|Julie Seated with Hands Clasped
by Steven Assael, 2007, drawing, 22 x 15.5.
We all know that drawing the nude figure is a, if not the
classical way of depicting the human body. You gain so much from those kind of explorations--a sense of gesture, a foundation for drawing anatomy
, and a close study of bodily proportions, which are crucial for establishing realism in any figurative representation. But breaking the mold and adding
clothing to your figure drawing
art can lead to quite a few benefits.
You are able to add intrigue to a line drawing or drama to a
contour drawing and contribute to the overall message of the piece. It really
just gives you a bigger visual vocabulary to work with.
For example, Steven Assael often creates works with figures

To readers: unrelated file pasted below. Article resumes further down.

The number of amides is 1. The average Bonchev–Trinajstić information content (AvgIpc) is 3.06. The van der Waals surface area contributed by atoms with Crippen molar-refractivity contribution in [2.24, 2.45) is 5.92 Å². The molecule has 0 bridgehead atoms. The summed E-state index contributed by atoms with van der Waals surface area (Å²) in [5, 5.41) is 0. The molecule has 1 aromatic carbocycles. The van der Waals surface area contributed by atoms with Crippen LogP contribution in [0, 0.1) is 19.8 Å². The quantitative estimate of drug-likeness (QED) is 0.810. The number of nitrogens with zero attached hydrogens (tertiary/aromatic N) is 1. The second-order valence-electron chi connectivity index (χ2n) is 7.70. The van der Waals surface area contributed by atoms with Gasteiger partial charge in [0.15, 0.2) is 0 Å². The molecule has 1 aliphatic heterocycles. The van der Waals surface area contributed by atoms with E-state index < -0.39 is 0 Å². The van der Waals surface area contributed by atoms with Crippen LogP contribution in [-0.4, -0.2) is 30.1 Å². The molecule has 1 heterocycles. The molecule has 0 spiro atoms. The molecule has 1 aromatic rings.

in constricting or tight-fitting clothing, as a way to parallel or visual
represent the psychological complexities and internal conflicts within
Other times clothing can exaggerate the gesture and movement
of a body. A swirling cape can give more force and power to a figure in a
street scene, for example. You get a sense of atmosphere that might otherwise
be missing without the garment.
Clothing can also link a drawing to a culture or a time and
place. If you are interested in drawings from the past with a more historical bent, or for the future,
clothing can enable you to achieve your ends. Clothing can make that narrative element clearer to your viewer than a figure whose clothing doesn't lend itself to a specific context. But always remember that the gesture and facial features or
body position of a figure drawing are really what will make it successful and
articulate, not just the clothing worn.
So many of us find both challenges and rewards when drawing people, which is why Drawing People for the Absolute Beginner is a resource that will never gather dust on my bookshelf. It is a foundational manual for anyone who wants to approach drawing people in an easily understood but comprehensive way. Enjoy!